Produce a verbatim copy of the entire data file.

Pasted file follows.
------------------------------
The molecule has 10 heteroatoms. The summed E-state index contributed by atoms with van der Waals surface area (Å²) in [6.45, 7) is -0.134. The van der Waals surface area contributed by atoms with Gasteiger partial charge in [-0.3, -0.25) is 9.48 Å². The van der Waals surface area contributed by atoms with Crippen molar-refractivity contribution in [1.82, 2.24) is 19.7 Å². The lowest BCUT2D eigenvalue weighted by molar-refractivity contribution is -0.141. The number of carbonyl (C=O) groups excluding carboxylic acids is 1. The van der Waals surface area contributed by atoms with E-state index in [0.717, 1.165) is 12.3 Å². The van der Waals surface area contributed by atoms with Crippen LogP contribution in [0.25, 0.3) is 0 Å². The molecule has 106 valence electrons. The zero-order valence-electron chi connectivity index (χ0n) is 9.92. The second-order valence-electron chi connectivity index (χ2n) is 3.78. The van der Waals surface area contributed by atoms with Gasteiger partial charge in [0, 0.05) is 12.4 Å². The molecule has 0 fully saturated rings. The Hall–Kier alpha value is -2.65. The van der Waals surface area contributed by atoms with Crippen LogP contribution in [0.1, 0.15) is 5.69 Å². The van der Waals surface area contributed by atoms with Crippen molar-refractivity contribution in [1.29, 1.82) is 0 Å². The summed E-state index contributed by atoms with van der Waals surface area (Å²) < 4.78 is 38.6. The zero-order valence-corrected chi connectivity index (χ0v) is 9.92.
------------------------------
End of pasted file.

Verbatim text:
The molecule has 10 heteroatoms. The summed E-state index contributed by atoms with van der Waals surface area (Å²) in [6.45, 7) is -0.134. The van der Waals surface area contributed by atoms with Gasteiger partial charge in [-0.3, -0.25) is 9.48 Å². The van der Waals surface area contributed by atoms with Crippen molar-refractivity contribution in [1.82, 2.24) is 19.7 Å². The lowest BCUT2D eigenvalue weighted by molar-refractivity contribution is -0.141. The number of carbonyl (C=O) groups excluding carboxylic acids is 1. The van der Waals surface area contributed by atoms with E-state index in [0.717, 1.165) is 12.3 Å². The van der Waals surface area contributed by atoms with Crippen LogP contribution in [0.25, 0.3) is 0 Å². The molecule has 106 valence electrons. The zero-order valence-electron chi connectivity index (χ0n) is 9.92. The second-order valence-electron chi connectivity index (χ2n) is 3.78. The van der Waals surface area contributed by atoms with Gasteiger partial charge in [0, 0.05) is 12.4 Å². The molecule has 0 fully saturated rings. The Hall–Kier alpha value is -2.65. The van der Waals surface area contributed by atoms with Crippen LogP contribution in [0.1, 0.15) is 5.69 Å². The van der Waals surface area contributed by atoms with Crippen molar-refractivity contribution in [1.29, 1.82) is 0 Å². The summed E-state index contributed by atoms with van der Waals surface area (Å²) < 4.78 is 38.6. The zero-order valence-corrected chi connectivity index (χ0v) is 9.92.